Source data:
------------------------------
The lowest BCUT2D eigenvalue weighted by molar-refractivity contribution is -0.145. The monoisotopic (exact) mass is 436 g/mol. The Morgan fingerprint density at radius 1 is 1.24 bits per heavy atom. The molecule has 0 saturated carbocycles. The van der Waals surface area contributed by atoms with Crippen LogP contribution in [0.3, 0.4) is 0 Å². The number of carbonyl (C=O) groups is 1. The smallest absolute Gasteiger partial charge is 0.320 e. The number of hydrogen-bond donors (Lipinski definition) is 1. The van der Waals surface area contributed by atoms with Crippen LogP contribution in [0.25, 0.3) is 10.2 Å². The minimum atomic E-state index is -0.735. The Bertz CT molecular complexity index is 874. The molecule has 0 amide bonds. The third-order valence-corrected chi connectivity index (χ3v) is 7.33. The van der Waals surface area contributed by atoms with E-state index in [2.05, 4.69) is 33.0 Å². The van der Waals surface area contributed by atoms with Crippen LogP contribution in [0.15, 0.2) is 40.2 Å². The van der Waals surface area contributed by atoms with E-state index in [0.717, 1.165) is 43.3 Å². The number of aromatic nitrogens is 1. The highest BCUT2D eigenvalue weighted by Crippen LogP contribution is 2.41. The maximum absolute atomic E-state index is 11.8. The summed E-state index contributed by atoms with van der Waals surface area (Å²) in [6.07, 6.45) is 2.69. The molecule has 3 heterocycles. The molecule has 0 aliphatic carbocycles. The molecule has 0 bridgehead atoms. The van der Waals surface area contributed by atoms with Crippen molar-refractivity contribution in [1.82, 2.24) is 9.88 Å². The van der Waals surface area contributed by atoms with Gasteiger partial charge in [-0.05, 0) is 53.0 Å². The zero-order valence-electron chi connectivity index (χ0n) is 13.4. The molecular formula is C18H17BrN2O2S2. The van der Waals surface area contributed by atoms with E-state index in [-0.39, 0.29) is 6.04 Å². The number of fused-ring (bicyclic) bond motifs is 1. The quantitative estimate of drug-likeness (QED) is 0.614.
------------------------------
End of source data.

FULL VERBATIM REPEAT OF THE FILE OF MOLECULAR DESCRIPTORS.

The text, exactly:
The lowest BCUT2D eigenvalue weighted by molar-refractivity contribution is -0.145. The monoisotopic (exact) mass is 436 g/mol. The Morgan fingerprint density at radius 1 is 1.24 bits per heavy atom. The molecule has 0 saturated carbocycles. The van der Waals surface area contributed by atoms with Crippen LogP contribution in [0.3, 0.4) is 0 Å². The number of carbonyl (C=O) groups is 1. The smallest absolute Gasteiger partial charge is 0.320 e. The number of hydrogen-bond donors (Lipinski definition) is 1. The van der Waals surface area contributed by atoms with Crippen LogP contribution in [0.25, 0.3) is 10.2 Å². The minimum atomic E-state index is -0.735. The Bertz CT molecular complexity index is 874. The molecule has 0 amide bonds. The third-order valence-corrected chi connectivity index (χ3v) is 7.33. The van der Waals surface area contributed by atoms with E-state index in [2.05, 4.69) is 33.0 Å². The van der Waals surface area contributed by atoms with Crippen LogP contribution in [0.15, 0.2) is 40.2 Å². The van der Waals surface area contributed by atoms with E-state index in [0.717, 1.165) is 43.3 Å². The number of aromatic nitrogens is 1. The highest BCUT2D eigenvalue weighted by Crippen LogP contribution is 2.41. The maximum absolute atomic E-state index is 11.8. The summed E-state index contributed by atoms with van der Waals surface area (Å²) in [6.07, 6.45) is 2.69. The molecule has 3 heterocycles. The molecule has 0 aliphatic carbocycles. The molecule has 0 bridgehead atoms. The van der Waals surface area contributed by atoms with Crippen molar-refractivity contribution in [1.82, 2.24) is 9.88 Å². The van der Waals surface area contributed by atoms with Gasteiger partial charge in [-0.05, 0) is 53.0 Å². The zero-order valence-electron chi connectivity index (χ0n) is 13.4. The molecular formula is C18H17BrN2O2S2. The van der Waals surface area contributed by atoms with E-state index in [-0.39, 0.29) is 6.04 Å². The number of fused-ring (bicyclic) bond motifs is 1. The quantitative estimate of drug-likeness (QED) is 0.614.